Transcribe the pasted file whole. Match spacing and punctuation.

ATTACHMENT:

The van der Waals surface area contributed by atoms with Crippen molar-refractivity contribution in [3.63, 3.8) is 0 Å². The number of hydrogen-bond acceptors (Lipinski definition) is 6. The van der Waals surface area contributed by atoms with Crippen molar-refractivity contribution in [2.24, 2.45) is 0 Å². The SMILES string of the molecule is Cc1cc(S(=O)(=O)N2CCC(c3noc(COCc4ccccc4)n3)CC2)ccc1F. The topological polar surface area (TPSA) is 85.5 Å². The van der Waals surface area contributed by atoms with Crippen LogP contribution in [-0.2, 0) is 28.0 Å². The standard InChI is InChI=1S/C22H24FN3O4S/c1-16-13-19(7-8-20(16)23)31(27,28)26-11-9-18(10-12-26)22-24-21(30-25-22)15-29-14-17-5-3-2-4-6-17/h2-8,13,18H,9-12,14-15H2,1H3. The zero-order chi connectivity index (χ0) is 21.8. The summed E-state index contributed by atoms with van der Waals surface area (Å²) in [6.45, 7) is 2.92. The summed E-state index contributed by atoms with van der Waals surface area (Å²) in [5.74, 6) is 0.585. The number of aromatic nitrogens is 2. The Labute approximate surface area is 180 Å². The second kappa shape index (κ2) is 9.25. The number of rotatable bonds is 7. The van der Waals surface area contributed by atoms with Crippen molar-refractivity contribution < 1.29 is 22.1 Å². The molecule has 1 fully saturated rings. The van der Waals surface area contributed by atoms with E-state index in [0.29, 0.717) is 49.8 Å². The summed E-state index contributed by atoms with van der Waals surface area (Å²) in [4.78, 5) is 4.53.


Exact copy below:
The van der Waals surface area contributed by atoms with Crippen molar-refractivity contribution in [3.63, 3.8) is 0 Å². The number of hydrogen-bond acceptors (Lipinski definition) is 6. The van der Waals surface area contributed by atoms with Crippen molar-refractivity contribution in [2.24, 2.45) is 0 Å². The SMILES string of the molecule is Cc1cc(S(=O)(=O)N2CCC(c3noc(COCc4ccccc4)n3)CC2)ccc1F. The topological polar surface area (TPSA) is 85.5 Å². The van der Waals surface area contributed by atoms with Crippen LogP contribution in [-0.2, 0) is 28.0 Å². The standard InChI is InChI=1S/C22H24FN3O4S/c1-16-13-19(7-8-20(16)23)31(27,28)26-11-9-18(10-12-26)22-24-21(30-25-22)15-29-14-17-5-3-2-4-6-17/h2-8,13,18H,9-12,14-15H2,1H3. The zero-order chi connectivity index (χ0) is 21.8. The summed E-state index contributed by atoms with van der Waals surface area (Å²) in [6.45, 7) is 2.92. The summed E-state index contributed by atoms with van der Waals surface area (Å²) in [5.74, 6) is 0.585. The number of aromatic nitrogens is 2. The Labute approximate surface area is 180 Å². The second kappa shape index (κ2) is 9.25. The number of rotatable bonds is 7. The van der Waals surface area contributed by atoms with Crippen molar-refractivity contribution < 1.29 is 22.1 Å². The molecule has 1 fully saturated rings. The van der Waals surface area contributed by atoms with E-state index in [0.29, 0.717) is 49.8 Å². The summed E-state index contributed by atoms with van der Waals surface area (Å²) in [4.78, 5) is 4.53.